Investors punished Google for the less-than-stellar second quarter results it reported on Thursday, sending the share price down about 10 percent to $482 in Friday trading. So what went wrong?
No one thing was responsible, but a few factors combined to make a 35 percent growth in net income to $1.25 billion look like bad news.
First, the company missed expectations: net income, excluding various items, was $4.63 per share, short of the $4.74 expected by analysts surveyed by Thomson Reuters, and that's usually enough to send the stock down in after-hours trading.
But up at the top line, revenue was in line with expectations. One big reason the bottom line was at odds: interest income, the money Google earned off its cash pile, was lower than analysts had forecast. That income dropped to $58 million in the second quarter from $109 million in the first, a decline Google blamed on lower yields, a cash reserve shrunken somewhat by the DoubleClick acquisition, lower gains from sales of securities, and greater expenses hedging against foreign exchange rates.
A second culprit is the slow economy. Google executives didn't come out and say they were hurt by slower ad spending, but they sounded more cautious overall than three months ago, when they all but said, "Economic slowdown? What slowdown?"
This time Chief Executive Eric Schmidt launched the call optimistically but with a note of warning: "Traffic and revenue have held up well despite uncertain economic conditions."
And Google brought chief economist Hal Varian onto the call to give some detail on the slowdown. Here's what he had to say about the situation in the United States: "The query growth has been positive in every sector we track, even including those sectors that are generally economically sensitive such as automotive, real estate, and travel. We also see that year-on-year revenue growth is positive in every major sector except for real estate, and even that one is only down by a small amount."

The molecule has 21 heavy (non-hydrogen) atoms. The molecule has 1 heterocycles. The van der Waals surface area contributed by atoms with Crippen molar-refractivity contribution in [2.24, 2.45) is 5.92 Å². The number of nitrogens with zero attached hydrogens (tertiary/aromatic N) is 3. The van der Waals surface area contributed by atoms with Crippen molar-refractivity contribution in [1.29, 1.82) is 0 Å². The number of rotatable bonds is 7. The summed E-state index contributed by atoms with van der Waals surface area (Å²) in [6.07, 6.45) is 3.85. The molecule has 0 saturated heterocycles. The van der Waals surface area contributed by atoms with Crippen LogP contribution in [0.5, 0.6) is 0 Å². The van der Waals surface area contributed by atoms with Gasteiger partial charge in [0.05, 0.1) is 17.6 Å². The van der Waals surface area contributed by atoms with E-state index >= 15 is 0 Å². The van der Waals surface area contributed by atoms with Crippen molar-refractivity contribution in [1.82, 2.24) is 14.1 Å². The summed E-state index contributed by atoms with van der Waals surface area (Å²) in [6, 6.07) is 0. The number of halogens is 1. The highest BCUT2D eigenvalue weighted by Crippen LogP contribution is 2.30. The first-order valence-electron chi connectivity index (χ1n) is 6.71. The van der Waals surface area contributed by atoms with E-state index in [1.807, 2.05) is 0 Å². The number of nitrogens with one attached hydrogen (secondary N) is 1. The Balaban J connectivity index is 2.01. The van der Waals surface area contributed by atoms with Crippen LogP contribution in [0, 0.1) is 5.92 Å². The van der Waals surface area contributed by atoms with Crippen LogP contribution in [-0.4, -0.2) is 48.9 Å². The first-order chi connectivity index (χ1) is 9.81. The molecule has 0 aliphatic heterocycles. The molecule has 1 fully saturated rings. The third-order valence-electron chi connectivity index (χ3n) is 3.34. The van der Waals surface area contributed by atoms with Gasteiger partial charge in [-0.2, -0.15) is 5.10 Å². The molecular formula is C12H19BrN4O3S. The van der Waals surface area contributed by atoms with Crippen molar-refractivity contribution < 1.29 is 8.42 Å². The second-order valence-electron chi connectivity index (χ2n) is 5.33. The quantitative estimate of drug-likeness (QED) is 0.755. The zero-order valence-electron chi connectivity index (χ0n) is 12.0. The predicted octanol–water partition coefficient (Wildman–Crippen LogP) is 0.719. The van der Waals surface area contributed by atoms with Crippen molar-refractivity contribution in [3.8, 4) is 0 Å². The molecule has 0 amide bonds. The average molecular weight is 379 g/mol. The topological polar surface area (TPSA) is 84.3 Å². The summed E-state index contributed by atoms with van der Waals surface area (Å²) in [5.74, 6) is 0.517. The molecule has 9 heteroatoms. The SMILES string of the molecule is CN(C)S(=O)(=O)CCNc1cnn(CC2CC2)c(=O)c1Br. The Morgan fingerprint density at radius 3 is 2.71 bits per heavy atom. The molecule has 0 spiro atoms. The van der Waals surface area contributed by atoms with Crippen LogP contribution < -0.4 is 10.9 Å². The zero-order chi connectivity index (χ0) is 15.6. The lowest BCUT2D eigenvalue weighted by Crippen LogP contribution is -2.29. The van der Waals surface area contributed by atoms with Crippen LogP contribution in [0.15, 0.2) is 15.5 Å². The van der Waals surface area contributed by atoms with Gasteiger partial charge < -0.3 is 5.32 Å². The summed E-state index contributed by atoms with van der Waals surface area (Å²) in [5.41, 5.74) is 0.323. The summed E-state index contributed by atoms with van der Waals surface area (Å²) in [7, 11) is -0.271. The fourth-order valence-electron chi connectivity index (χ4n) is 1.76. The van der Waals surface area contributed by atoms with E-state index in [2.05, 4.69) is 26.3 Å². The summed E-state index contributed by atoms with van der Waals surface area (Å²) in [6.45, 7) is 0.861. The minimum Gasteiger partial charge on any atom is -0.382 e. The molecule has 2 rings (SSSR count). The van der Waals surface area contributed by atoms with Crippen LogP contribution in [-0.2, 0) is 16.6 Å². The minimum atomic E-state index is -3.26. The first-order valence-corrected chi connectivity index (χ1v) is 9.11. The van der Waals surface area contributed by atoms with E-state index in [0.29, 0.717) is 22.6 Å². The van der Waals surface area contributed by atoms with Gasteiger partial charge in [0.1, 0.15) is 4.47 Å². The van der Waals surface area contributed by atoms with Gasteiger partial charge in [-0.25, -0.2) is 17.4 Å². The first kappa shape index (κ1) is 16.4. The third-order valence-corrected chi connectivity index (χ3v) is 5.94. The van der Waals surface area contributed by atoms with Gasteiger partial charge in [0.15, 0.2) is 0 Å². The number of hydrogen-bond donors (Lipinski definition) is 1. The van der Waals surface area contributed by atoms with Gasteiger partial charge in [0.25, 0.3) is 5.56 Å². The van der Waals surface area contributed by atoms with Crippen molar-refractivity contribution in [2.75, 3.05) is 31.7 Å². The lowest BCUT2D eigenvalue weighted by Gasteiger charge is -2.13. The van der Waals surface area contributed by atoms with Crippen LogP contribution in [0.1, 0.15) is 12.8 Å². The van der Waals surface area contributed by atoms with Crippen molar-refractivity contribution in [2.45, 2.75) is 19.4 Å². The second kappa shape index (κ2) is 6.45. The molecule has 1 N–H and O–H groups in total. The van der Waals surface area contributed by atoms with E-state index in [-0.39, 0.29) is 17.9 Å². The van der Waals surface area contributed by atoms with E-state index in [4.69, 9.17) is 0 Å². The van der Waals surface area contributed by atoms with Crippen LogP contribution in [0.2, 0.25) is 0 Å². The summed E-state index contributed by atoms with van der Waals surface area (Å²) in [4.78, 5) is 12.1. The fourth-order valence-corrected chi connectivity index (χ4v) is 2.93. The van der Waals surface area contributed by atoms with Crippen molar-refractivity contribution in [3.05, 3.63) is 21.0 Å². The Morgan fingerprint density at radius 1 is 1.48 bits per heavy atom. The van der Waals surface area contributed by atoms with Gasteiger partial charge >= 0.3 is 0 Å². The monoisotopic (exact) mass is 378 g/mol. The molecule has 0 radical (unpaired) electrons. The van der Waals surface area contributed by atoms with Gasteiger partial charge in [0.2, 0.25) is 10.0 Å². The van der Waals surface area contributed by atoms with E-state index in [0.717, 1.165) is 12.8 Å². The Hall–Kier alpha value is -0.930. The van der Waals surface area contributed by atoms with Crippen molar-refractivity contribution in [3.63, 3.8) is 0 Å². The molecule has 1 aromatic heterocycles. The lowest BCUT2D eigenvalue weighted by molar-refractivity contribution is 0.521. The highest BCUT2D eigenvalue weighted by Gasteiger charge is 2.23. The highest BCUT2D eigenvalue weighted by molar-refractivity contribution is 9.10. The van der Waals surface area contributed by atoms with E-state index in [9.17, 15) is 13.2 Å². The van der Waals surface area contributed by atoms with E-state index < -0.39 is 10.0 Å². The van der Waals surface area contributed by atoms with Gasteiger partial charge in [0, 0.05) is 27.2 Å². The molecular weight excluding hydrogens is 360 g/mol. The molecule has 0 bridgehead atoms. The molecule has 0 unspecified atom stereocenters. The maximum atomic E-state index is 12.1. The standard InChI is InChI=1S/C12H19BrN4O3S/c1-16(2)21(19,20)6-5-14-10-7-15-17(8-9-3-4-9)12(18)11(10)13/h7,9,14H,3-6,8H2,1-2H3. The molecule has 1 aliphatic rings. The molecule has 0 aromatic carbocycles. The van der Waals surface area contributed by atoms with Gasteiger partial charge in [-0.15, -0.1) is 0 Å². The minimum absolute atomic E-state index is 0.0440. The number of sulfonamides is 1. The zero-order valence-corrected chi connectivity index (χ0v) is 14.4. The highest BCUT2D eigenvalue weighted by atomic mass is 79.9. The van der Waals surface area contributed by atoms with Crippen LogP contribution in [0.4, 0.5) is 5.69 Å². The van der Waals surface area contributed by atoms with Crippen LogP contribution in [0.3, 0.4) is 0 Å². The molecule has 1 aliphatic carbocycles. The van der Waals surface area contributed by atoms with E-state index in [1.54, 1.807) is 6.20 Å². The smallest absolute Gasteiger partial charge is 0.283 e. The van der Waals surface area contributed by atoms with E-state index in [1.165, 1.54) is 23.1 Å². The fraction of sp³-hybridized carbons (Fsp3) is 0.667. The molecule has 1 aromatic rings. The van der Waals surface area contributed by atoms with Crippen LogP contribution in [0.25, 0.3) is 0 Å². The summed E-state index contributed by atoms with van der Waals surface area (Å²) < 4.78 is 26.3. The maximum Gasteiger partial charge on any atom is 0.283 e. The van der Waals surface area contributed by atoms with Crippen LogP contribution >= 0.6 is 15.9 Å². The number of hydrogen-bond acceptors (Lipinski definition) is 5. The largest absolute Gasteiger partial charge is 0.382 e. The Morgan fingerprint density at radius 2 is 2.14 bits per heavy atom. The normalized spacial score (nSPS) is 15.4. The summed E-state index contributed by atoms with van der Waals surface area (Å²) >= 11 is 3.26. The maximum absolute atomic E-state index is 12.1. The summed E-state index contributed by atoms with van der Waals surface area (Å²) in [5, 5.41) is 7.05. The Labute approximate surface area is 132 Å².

But it could be investors were spooked more than they should have been.
"While the company went to unusual lengths to highlight its relative strength in a weakening macro environment, we think simply by virtue of highlighting it, they may have created more confusion," said UBS analyst Benjamin Schachter in a research report Friday. "We continue to view Google's pay-for-performance model as somewhat resistant to an economic downturn (but not immune), and believe that the company could, in theory, even gain share during a downturn as advertisers look to consolidate ad dollars with a 'more measurable' solution."
The third factor, though, was perhaps the most interesting, because it's the one that's under Google's control to an extent: paid clicks, which while increasing 19 percent from the second quarter of 2007 actually decreased 1 percent from the first quarter of 2008.
The vast majority of Google's revenue comes from selling ads that appear next to search results; the company is paid when searchers click on the ads, generating a paid click. Google tries to strike the right balance between showing low-grade ads on many search pages and high-quality ads on only a few. Erring on one side means that ads are often irrelevant to searchers or leave them dissatisfied when they click; erring on the other side means the ads are more valuable to searchers, helping to train people to pay attention to ads, but showing fewer ads means Google doesn't have has many opportunities to get paid.
"There is some evidence that I think we've been probably a little bit more aggressive in decreasing coverage than we ought to have been," co-founder Sergey Brin said.
Taking these factors together, some Wall Street analysts were less ruffled than investors.
There are favorable long-term trends that are grounds for Google optimism. "We continue to expect Google to gain search share and monetize newer initiatives such as YouTube and Google Apps over time. We are maintaining our 'outperform' rating," said Cowen analyst Jim Friedland, who also expects Google's search ad partnership with Yahoo to produce $100 million to $200 million in revenue in its first year of operation.
And Collins Stewart analyst Sandeep Aggarwal thinks the Google stock drop was out of line: "We believe post-earnings reaction was excessive and we would be buyers of Google on any weakness."